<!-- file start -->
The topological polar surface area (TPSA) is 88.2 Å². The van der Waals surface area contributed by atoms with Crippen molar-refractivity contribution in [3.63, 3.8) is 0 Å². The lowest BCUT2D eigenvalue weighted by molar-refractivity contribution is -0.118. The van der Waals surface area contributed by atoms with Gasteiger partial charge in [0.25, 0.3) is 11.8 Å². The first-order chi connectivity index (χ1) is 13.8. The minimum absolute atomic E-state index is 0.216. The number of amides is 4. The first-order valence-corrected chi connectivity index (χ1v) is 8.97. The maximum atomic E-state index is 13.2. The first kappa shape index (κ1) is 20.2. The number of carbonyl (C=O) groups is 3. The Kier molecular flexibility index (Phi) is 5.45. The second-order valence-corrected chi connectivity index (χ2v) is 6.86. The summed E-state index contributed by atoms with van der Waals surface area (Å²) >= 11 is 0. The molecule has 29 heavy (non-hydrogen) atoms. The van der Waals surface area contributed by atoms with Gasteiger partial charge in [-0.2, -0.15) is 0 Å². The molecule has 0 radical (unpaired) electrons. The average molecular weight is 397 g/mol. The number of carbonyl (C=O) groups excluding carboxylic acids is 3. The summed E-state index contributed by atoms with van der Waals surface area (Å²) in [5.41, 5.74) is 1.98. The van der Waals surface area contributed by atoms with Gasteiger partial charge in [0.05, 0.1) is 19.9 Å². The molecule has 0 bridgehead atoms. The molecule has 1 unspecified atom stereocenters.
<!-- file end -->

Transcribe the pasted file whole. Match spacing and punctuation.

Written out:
The topological polar surface area (TPSA) is 88.2 Å². The van der Waals surface area contributed by atoms with Crippen molar-refractivity contribution in [3.63, 3.8) is 0 Å². The lowest BCUT2D eigenvalue weighted by molar-refractivity contribution is -0.118. The van der Waals surface area contributed by atoms with Gasteiger partial charge in [0.25, 0.3) is 11.8 Å². The first-order chi connectivity index (χ1) is 13.8. The minimum absolute atomic E-state index is 0.216. The number of amides is 4. The first-order valence-corrected chi connectivity index (χ1v) is 8.97. The maximum atomic E-state index is 13.2. The first kappa shape index (κ1) is 20.2. The number of carbonyl (C=O) groups is 3. The Kier molecular flexibility index (Phi) is 5.45. The second-order valence-corrected chi connectivity index (χ2v) is 6.86. The summed E-state index contributed by atoms with van der Waals surface area (Å²) >= 11 is 0. The molecule has 29 heavy (non-hydrogen) atoms. The van der Waals surface area contributed by atoms with Gasteiger partial charge in [-0.2, -0.15) is 0 Å². The molecule has 0 radical (unpaired) electrons. The average molecular weight is 397 g/mol. The number of carbonyl (C=O) groups excluding carboxylic acids is 3. The summed E-state index contributed by atoms with van der Waals surface area (Å²) in [5.41, 5.74) is 1.98. The van der Waals surface area contributed by atoms with Gasteiger partial charge in [0.05, 0.1) is 19.9 Å². The molecule has 0 bridgehead atoms. The molecule has 1 unspecified atom stereocenters.